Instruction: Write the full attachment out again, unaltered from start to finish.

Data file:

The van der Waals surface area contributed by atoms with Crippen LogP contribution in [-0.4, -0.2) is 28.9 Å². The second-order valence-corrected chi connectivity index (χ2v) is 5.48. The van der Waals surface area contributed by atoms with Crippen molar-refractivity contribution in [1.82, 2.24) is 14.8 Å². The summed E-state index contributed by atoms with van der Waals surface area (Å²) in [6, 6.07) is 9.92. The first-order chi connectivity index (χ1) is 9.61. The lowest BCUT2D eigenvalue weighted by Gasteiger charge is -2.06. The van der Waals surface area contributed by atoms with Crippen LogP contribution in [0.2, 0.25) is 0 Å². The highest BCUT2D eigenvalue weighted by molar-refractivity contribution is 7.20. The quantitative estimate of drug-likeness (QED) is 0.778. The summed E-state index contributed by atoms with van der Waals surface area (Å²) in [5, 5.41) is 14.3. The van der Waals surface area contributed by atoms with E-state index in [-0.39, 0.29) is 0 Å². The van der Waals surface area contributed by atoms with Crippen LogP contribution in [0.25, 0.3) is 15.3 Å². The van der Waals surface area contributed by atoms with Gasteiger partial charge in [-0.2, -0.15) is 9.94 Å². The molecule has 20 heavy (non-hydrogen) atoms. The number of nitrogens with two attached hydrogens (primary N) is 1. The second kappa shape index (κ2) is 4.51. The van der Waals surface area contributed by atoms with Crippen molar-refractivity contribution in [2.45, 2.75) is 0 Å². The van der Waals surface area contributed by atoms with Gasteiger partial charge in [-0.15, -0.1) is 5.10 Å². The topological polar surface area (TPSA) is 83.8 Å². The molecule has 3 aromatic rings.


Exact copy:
The van der Waals surface area contributed by atoms with Crippen LogP contribution in [-0.4, -0.2) is 28.9 Å². The second-order valence-corrected chi connectivity index (χ2v) is 5.48. The van der Waals surface area contributed by atoms with Crippen molar-refractivity contribution in [1.82, 2.24) is 14.8 Å². The summed E-state index contributed by atoms with van der Waals surface area (Å²) in [6, 6.07) is 9.92. The first-order chi connectivity index (χ1) is 9.61. The lowest BCUT2D eigenvalue weighted by Gasteiger charge is -2.06. The van der Waals surface area contributed by atoms with Crippen LogP contribution in [0.2, 0.25) is 0 Å². The highest BCUT2D eigenvalue weighted by molar-refractivity contribution is 7.20. The quantitative estimate of drug-likeness (QED) is 0.778. The summed E-state index contributed by atoms with van der Waals surface area (Å²) in [5, 5.41) is 14.3. The van der Waals surface area contributed by atoms with E-state index in [-0.39, 0.29) is 0 Å². The van der Waals surface area contributed by atoms with Crippen LogP contribution in [0.25, 0.3) is 15.3 Å². The van der Waals surface area contributed by atoms with Gasteiger partial charge in [-0.2, -0.15) is 9.94 Å². The molecule has 20 heavy (non-hydrogen) atoms. The number of nitrogens with two attached hydrogens (primary N) is 1. The second kappa shape index (κ2) is 4.51. The van der Waals surface area contributed by atoms with Crippen molar-refractivity contribution in [2.45, 2.75) is 0 Å². The van der Waals surface area contributed by atoms with Gasteiger partial charge in [-0.15, -0.1) is 5.10 Å². The topological polar surface area (TPSA) is 83.8 Å². The molecule has 3 aromatic rings.